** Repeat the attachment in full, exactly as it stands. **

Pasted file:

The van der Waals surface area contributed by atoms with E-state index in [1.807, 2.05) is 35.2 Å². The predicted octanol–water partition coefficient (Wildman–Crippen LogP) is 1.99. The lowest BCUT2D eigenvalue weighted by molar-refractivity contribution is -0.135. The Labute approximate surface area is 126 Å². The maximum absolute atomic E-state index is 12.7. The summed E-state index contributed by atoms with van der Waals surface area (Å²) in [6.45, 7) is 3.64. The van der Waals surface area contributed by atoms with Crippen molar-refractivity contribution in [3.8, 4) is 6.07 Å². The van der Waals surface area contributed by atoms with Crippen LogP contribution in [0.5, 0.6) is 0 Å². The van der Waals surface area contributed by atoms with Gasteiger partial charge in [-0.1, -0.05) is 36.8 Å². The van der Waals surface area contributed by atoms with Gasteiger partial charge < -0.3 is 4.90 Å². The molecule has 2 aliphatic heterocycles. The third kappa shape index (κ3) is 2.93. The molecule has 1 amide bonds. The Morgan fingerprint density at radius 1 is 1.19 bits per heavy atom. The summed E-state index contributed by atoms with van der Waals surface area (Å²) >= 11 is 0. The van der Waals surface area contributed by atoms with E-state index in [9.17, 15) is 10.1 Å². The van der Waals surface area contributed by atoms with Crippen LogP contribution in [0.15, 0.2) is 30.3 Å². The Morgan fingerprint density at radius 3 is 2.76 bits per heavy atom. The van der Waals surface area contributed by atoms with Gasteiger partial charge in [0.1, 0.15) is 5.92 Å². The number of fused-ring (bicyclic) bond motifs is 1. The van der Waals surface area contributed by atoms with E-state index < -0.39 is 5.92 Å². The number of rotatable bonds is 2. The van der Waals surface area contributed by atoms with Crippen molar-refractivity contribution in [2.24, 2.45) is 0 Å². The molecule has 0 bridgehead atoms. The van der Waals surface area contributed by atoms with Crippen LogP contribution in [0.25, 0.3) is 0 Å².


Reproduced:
The van der Waals surface area contributed by atoms with E-state index in [1.807, 2.05) is 35.2 Å². The predicted octanol–water partition coefficient (Wildman–Crippen LogP) is 1.99. The lowest BCUT2D eigenvalue weighted by molar-refractivity contribution is -0.135. The Labute approximate surface area is 126 Å². The maximum absolute atomic E-state index is 12.7. The summed E-state index contributed by atoms with van der Waals surface area (Å²) in [6.45, 7) is 3.64. The van der Waals surface area contributed by atoms with Crippen molar-refractivity contribution in [3.8, 4) is 6.07 Å². The van der Waals surface area contributed by atoms with Crippen LogP contribution in [0.5, 0.6) is 0 Å². The van der Waals surface area contributed by atoms with Gasteiger partial charge in [-0.1, -0.05) is 36.8 Å². The van der Waals surface area contributed by atoms with Gasteiger partial charge < -0.3 is 4.90 Å². The molecule has 2 aliphatic heterocycles. The third kappa shape index (κ3) is 2.93. The molecule has 1 amide bonds. The Morgan fingerprint density at radius 1 is 1.19 bits per heavy atom. The summed E-state index contributed by atoms with van der Waals surface area (Å²) >= 11 is 0. The van der Waals surface area contributed by atoms with E-state index in [9.17, 15) is 10.1 Å². The van der Waals surface area contributed by atoms with Crippen LogP contribution in [0.15, 0.2) is 30.3 Å². The Morgan fingerprint density at radius 3 is 2.76 bits per heavy atom. The van der Waals surface area contributed by atoms with Gasteiger partial charge in [0.1, 0.15) is 5.92 Å². The number of fused-ring (bicyclic) bond motifs is 1. The van der Waals surface area contributed by atoms with E-state index < -0.39 is 5.92 Å². The number of rotatable bonds is 2. The van der Waals surface area contributed by atoms with Crippen molar-refractivity contribution in [2.24, 2.45) is 0 Å². The molecule has 0 bridgehead atoms. The van der Waals surface area contributed by atoms with Crippen LogP contribution in [0.25, 0.3) is 0 Å².